Like Crouzon and Apert syndromes, Pfeiffer syndrome is caused by inheriting a gene. Pfeiffer syndrome follows autosomal dominant inheritance pattern, which means that roughly half of the children of a patient with Pfeiffer syndrome can be expected to inherit the syndrome. In about 5% of cases, Pfeiffer syndrome is caused by a mutation in the FGFR-1 gene, causing these patients to have a milder appearance that looks more like that of children with Crouzon syndrome. Overall Pfeiffer syndrome occurs in about one in 100,000 births. There can be considerable variation in the appearance and severity of problems in these patients.
Patients with type I Pfeiffer syndrome usually have normal intelligence. Typically craniosynostosis of both of the coronal sutures is present causing similar head shape to Apert syndrome. The skull is vertically tall and wide with the appearance of towering or leaning forward (turricephalic). The skull is very flat in the back and is short from front to back.
Patients with types II and III tend to have more severe medical problems and are more likely to have learning delays. Type II patients have a unique “cloverleaf” skull shape.
Type III patients generally have the most severe problems, but do not have a cloverleaf skull shape.
In general, all of these patients have eyes that look larger than normal. This is caused by a normal-sized eye sitting in a very shallow eye socket (orbit). The orbits are shallow because both the forehead and middle portion of the face are not able to grow forward like they should. Sometimes this makes it difficult for the eyelids to close fully, and patients can have problems with dry eyes. If this problem is severe, a surgery can help the eyelids close to protect vision. The orbits are also rotated outward and farther apart from one another, giving an abnormal downward tilt and wide spacing to the eyes.
The middle part of the face is vertically short and flat, coming from an undeveloped upper jaw. The palate is also highly arched. Often, the middle part of the face is placed so far back that these patients may not be able to breathe safely. These patients frequently need a tracheostomy to help them breathe safely. This problem is most common with type II and III patients; The upper and lower teeth are usually not lined up, which needs corrective surgery when the child is fully grown.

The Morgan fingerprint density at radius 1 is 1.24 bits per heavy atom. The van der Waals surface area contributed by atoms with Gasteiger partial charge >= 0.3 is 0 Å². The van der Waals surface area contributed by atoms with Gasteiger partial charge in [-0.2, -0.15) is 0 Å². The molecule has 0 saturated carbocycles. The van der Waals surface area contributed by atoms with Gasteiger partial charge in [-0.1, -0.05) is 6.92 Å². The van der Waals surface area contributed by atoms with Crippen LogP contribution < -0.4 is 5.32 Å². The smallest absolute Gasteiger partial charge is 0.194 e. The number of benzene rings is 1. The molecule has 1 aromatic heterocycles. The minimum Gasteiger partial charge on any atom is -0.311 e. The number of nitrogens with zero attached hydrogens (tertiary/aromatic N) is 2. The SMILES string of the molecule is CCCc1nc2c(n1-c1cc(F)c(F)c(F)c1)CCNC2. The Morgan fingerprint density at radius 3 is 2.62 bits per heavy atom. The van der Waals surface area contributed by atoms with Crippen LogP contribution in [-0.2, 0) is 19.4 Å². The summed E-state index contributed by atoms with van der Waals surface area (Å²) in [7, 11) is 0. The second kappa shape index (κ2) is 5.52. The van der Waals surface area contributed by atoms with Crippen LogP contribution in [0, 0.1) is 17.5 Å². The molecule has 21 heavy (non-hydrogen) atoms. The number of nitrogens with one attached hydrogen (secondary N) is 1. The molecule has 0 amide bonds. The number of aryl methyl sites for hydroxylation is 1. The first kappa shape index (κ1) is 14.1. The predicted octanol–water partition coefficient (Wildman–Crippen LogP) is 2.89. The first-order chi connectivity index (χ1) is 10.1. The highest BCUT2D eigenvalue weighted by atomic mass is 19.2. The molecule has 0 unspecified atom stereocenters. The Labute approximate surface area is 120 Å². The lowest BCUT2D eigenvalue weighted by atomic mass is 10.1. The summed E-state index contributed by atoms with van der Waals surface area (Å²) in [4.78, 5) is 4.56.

The thumbs and big toes of these patients are very large. This is a unique feature of Pfeiffer syndrome and can help diagnosis before genetic testing is complete. Occasionally, these patients will have a webbing of fingers (syndactyly), which can be fixed by an experienced hand surgeon.
In most cases it is caused by a mutation in the gene for fibroblast growth factor receptor 2 (FGFR-2).
Patients with Crouzon syndrome are at a high risk for hydrocephalus. This is a build up of the cerebrospinal fluid (CSF) that the brain is surrounded by. This can cause very high pressure in the skull that requires drainage or the CSF using a shunt to protect the health of the brain. These patients are also at a high risk for developing Chiari malformation. This affects the back part of the brain (cerebellum), which is important for balance and coordination. A Chiari malformation is when part of the cerebellum pushes into the opening in the base of the skull where the spinal cord meets the brain (foramen magnum). This can cause a back-up of CSF and increase the blood pressure in the veins draining blood from the brain. Both of these can create high pressure that can harm the brain. This elevated pressure can also affect the brain stem, causing problems with breathing and swallowing.
Patients usually need two to three surgeries to achieve a normal head shape and treat or prevent increased pressure in the skull. They typically need an operation to bring the middle portion of the face forward. They also commonly require a surgery to align the upper and lower jaws when they are fully grown.